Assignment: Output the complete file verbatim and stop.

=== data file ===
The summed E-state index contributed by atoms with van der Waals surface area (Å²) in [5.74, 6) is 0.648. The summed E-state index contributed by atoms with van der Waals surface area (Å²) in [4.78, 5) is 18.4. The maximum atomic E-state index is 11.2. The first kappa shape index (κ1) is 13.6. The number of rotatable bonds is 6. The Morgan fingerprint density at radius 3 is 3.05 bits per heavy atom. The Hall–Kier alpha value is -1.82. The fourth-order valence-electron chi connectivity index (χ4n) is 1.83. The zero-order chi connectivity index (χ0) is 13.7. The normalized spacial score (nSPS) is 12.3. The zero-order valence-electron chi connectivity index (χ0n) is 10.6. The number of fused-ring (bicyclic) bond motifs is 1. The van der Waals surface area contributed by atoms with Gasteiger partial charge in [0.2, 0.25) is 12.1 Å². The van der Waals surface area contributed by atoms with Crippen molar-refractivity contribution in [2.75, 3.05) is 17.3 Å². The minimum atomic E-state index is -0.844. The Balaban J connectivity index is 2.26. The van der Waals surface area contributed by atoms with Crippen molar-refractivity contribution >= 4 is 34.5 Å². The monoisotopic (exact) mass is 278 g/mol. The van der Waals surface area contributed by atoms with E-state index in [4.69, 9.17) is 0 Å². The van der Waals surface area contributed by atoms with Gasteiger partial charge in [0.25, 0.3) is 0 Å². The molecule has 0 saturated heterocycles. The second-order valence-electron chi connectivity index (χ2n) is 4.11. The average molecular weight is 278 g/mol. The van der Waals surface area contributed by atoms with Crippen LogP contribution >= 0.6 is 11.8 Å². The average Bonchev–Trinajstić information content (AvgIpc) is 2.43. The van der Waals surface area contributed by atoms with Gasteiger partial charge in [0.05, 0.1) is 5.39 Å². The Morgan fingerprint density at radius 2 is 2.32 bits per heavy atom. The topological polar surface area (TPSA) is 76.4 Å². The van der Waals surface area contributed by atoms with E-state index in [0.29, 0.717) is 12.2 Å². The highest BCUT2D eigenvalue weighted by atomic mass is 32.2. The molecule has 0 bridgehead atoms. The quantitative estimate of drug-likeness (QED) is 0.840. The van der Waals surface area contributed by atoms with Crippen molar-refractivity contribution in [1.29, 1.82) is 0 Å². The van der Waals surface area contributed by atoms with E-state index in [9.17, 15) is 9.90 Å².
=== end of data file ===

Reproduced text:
The summed E-state index contributed by atoms with van der Waals surface area (Å²) in [5.74, 6) is 0.648. The summed E-state index contributed by atoms with van der Waals surface area (Å²) in [4.78, 5) is 18.4. The maximum atomic E-state index is 11.2. The first kappa shape index (κ1) is 13.6. The number of rotatable bonds is 6. The Morgan fingerprint density at radius 3 is 3.05 bits per heavy atom. The Hall–Kier alpha value is -1.82. The fourth-order valence-electron chi connectivity index (χ4n) is 1.83. The zero-order chi connectivity index (χ0) is 13.7. The normalized spacial score (nSPS) is 12.3. The zero-order valence-electron chi connectivity index (χ0n) is 10.6. The number of fused-ring (bicyclic) bond motifs is 1. The van der Waals surface area contributed by atoms with Gasteiger partial charge in [0.2, 0.25) is 12.1 Å². The van der Waals surface area contributed by atoms with Crippen molar-refractivity contribution in [2.75, 3.05) is 17.3 Å². The minimum atomic E-state index is -0.844. The Balaban J connectivity index is 2.26. The van der Waals surface area contributed by atoms with Crippen molar-refractivity contribution >= 4 is 34.5 Å². The monoisotopic (exact) mass is 278 g/mol. The van der Waals surface area contributed by atoms with E-state index in [4.69, 9.17) is 0 Å². The van der Waals surface area contributed by atoms with Gasteiger partial charge in [0.25, 0.3) is 0 Å². The molecule has 0 saturated heterocycles. The second-order valence-electron chi connectivity index (χ2n) is 4.11. The average molecular weight is 278 g/mol. The van der Waals surface area contributed by atoms with Crippen LogP contribution >= 0.6 is 11.8 Å². The average Bonchev–Trinajstić information content (AvgIpc) is 2.43. The van der Waals surface area contributed by atoms with Gasteiger partial charge in [0.05, 0.1) is 5.39 Å². The Morgan fingerprint density at radius 2 is 2.32 bits per heavy atom. The topological polar surface area (TPSA) is 76.4 Å². The van der Waals surface area contributed by atoms with E-state index in [0.29, 0.717) is 12.2 Å². The highest BCUT2D eigenvalue weighted by atomic mass is 32.2. The molecule has 0 bridgehead atoms. The quantitative estimate of drug-likeness (QED) is 0.840. The van der Waals surface area contributed by atoms with Crippen molar-refractivity contribution in [1.29, 1.82) is 0 Å². The van der Waals surface area contributed by atoms with E-state index in [9.17, 15) is 9.90 Å².